Could this $50 nasal spray prevent the coronavirus?
By Hannah Sparks
Don’t want to wear a mask? Suck it up.
A new $50 nasal spray is being touted as a way to squash the coronavirus.
The device, developed by Harvard’s Dr. David Edwards, delivers a calcium chloride-based solution, similar to a saline spray, which could prevent viral shedding by up to 99% for as long as six hours, Edwards claims.
It will come in a handheld pump, called the Nimbus, which can turn the mineral solution into a fine mist. The device doesn’t need to be inserted in the nose — just held nearby so its user can breathe in the mist. While it’s currently undergoing pilot testing, it could, in theory, be used by health-care workers, or in public spaces such as restaurants, as a way to stop those infected with the virus from spreading it.
Edwards, who is selling the spray via his company, Sensory Cloud, claims the solution could not only stop people from coughing out viral particles — it may also prevent its users from further inhaling those particles, infecting their lungs with the virus.
The spray “cleans the airways of the particles that potentially shuttle airborne viruses into and out of our lungs,” Edwards tells The Post. Since the spray doesn’t contain drugs, Food and Drug Administration approval isn’t needed.
His product, which he hopes people will also use during normal flu seasons, is a result of decades of research by experts including chemical engineer Dr. Michael Lipp, who co-authored a study in support of Sensory Cloud. The researchers had considered similar systems for past viral outbreaks, Lipp says.
“Back then, even with the bird flu pandemic, it just never gained traction,” he tells The Post. “But, of course, now it just seems like it’s a no-brainer.”
Lipp says people were reluctant to take up preventative measures that made them personally responsible for the health of others, rather than focus on personal well-being.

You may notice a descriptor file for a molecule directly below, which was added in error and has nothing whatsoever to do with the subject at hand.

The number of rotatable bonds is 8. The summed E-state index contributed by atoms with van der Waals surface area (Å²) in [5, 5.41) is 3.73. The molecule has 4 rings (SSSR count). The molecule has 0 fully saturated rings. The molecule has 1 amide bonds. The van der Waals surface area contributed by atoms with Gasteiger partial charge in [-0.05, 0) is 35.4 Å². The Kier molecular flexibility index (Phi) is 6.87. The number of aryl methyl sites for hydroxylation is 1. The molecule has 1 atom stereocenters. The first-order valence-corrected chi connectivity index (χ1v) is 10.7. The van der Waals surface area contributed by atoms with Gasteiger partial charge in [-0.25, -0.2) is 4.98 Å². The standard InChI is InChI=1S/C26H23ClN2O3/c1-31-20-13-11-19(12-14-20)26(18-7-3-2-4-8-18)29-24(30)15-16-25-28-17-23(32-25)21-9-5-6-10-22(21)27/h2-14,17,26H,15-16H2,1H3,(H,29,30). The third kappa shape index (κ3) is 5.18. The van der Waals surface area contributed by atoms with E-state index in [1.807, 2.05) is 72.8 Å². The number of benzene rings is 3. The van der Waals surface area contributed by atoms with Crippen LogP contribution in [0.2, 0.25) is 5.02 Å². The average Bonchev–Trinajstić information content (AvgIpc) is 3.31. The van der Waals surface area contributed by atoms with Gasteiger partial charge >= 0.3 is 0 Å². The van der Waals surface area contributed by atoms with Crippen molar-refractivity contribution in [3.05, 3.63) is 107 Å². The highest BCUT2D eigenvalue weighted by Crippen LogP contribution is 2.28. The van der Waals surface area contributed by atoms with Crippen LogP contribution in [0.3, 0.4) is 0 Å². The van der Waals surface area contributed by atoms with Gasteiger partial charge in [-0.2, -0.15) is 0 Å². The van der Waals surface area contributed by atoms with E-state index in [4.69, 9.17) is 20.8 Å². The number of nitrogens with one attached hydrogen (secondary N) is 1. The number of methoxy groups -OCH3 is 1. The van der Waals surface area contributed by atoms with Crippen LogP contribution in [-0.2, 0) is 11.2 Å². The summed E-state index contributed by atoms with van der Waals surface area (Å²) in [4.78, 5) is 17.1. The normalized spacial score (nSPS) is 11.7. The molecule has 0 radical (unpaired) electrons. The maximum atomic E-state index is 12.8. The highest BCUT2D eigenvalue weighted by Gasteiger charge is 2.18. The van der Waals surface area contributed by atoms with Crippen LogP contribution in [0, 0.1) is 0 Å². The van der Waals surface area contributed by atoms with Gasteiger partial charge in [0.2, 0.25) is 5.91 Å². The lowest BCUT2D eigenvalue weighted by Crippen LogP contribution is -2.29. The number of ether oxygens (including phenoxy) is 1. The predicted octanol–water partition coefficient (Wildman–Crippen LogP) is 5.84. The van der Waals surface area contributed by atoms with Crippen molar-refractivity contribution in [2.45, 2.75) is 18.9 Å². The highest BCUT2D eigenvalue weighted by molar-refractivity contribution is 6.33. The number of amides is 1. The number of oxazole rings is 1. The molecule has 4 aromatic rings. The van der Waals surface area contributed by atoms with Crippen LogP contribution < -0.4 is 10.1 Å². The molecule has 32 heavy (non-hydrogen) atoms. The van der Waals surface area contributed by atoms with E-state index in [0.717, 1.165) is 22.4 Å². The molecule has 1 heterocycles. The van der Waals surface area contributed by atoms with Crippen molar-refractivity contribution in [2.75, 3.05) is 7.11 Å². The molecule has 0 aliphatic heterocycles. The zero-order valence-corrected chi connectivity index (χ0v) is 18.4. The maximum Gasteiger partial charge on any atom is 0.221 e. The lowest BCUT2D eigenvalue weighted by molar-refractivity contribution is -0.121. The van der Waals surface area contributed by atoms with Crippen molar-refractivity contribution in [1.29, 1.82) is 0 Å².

“It was always a little bit slanted towards, ‘You’re taking it yourself but you’re helping other people,’ ” he says.
Like face masks, Sensory Cloud is “more to stop you from exhaling particles than it is to block you from inhaling other people’s particles,” he says.
The calcium chloride-based solution, called FEND, isn’t just any saline nasal spray that can be purchased over the counter as a nasal decongestant, such as Afrin or Zicam. Lipp says the addition of calcium in their therapy is critical — and a result of several studies that put the mineral’s “antiviral” properties to the test.
The discovery was part luck, according to Lipp, who says they originally added calcium, still considered “safe” enough for multiple daily whiffs, as a “placebo.”
“We were really surprised . . . But then when we measured people exhaling particles, it really knocked it down,” he says.
They’ve since tested the system on animals and humans, to treat smallpox, swine flu, anthrax and other airborne diseases. Over and over, the calcium-fortified saline was able to significantly mitigate the exhalation of infected respiratory droplets.
What’s more, it also proved to support personal prevention, reducing infection “in both directions.”
“This is doing more than stopping them from expelling particles, it’s actually doing something to help their [personal] outcome,” Lipp says.
A study of 10 human volunteers found that the FEND solution with the Nimbus aerosol delivery pump “reduces exhaled particles between 45% and 99%,” according to the report recently published in the Cambridge Coronavirus Collection. However, the study size was relatively small, and more testing is needed.
The spray delivers a chemical reaction which traps infected droplets that might ordinarily get launched into the air (or travel farther into the body) when you cough or sneeze. At the same time, the pump delivers the spray to a very specific part of the body — in the viral hot zone between your trachea and bronchi. The particle size it produces, 10 microns, is considered too big to travel all the way to your lungs, but too small to get trapped in your nostrils.
Unfortunately, the system, which ships preorders in September, won’t get you out of wearing a face mask.
“Cleaning our airways of these particles is a hygienic measure that complements the wearing of face masks, the washing of hands and social distancing,” says Edwards in a recent press release.